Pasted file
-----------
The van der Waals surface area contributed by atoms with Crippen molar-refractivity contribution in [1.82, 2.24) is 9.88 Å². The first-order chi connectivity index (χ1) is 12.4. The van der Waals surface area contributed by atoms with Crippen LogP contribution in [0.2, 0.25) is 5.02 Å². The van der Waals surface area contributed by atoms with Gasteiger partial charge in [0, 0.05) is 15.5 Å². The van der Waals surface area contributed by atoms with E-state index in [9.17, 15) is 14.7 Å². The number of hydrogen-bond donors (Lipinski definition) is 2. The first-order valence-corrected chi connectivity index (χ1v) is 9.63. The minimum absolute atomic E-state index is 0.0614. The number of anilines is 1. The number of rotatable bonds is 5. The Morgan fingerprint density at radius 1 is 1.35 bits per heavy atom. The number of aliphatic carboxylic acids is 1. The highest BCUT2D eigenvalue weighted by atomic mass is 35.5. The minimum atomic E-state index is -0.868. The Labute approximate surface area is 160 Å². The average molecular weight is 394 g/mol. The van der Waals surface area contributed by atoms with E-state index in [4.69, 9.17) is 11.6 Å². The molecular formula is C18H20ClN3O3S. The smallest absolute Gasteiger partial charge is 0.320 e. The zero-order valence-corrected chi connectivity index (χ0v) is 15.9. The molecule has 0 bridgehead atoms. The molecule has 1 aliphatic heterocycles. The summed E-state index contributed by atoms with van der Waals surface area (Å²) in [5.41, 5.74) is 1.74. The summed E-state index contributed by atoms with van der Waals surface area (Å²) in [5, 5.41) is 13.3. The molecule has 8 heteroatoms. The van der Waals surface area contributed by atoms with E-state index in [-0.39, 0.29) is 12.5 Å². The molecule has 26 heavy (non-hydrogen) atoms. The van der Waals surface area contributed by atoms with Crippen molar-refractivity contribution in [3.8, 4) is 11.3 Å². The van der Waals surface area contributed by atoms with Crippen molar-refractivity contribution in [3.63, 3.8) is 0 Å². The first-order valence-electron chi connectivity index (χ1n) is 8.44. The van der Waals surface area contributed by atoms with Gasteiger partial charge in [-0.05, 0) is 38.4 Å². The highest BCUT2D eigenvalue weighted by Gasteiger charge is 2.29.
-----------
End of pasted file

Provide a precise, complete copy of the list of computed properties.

The van der Waals surface area contributed by atoms with Crippen molar-refractivity contribution in [1.82, 2.24) is 9.88 Å². The first-order chi connectivity index (χ1) is 12.4. The van der Waals surface area contributed by atoms with Crippen LogP contribution in [0.2, 0.25) is 5.02 Å². The van der Waals surface area contributed by atoms with Gasteiger partial charge in [0, 0.05) is 15.5 Å². The van der Waals surface area contributed by atoms with E-state index in [9.17, 15) is 14.7 Å². The number of hydrogen-bond donors (Lipinski definition) is 2. The first-order valence-corrected chi connectivity index (χ1v) is 9.63. The minimum absolute atomic E-state index is 0.0614. The number of anilines is 1. The number of rotatable bonds is 5. The Morgan fingerprint density at radius 1 is 1.35 bits per heavy atom. The number of aliphatic carboxylic acids is 1. The highest BCUT2D eigenvalue weighted by atomic mass is 35.5. The minimum atomic E-state index is -0.868. The Labute approximate surface area is 160 Å². The average molecular weight is 394 g/mol. The van der Waals surface area contributed by atoms with E-state index in [4.69, 9.17) is 11.6 Å². The molecular formula is C18H20ClN3O3S. The smallest absolute Gasteiger partial charge is 0.320 e. The zero-order valence-corrected chi connectivity index (χ0v) is 15.9. The molecule has 0 bridgehead atoms. The molecule has 1 aliphatic heterocycles. The summed E-state index contributed by atoms with van der Waals surface area (Å²) in [5.41, 5.74) is 1.74. The summed E-state index contributed by atoms with van der Waals surface area (Å²) in [5, 5.41) is 13.3. The molecule has 8 heteroatoms. The van der Waals surface area contributed by atoms with E-state index in [-0.39, 0.29) is 12.5 Å². The molecule has 26 heavy (non-hydrogen) atoms. The van der Waals surface area contributed by atoms with Crippen molar-refractivity contribution in [3.8, 4) is 11.3 Å². The van der Waals surface area contributed by atoms with Crippen molar-refractivity contribution in [3.63, 3.8) is 0 Å². The first-order valence-electron chi connectivity index (χ1n) is 8.44. The van der Waals surface area contributed by atoms with Gasteiger partial charge in [-0.05, 0) is 38.4 Å². The highest BCUT2D eigenvalue weighted by Gasteiger charge is 2.29.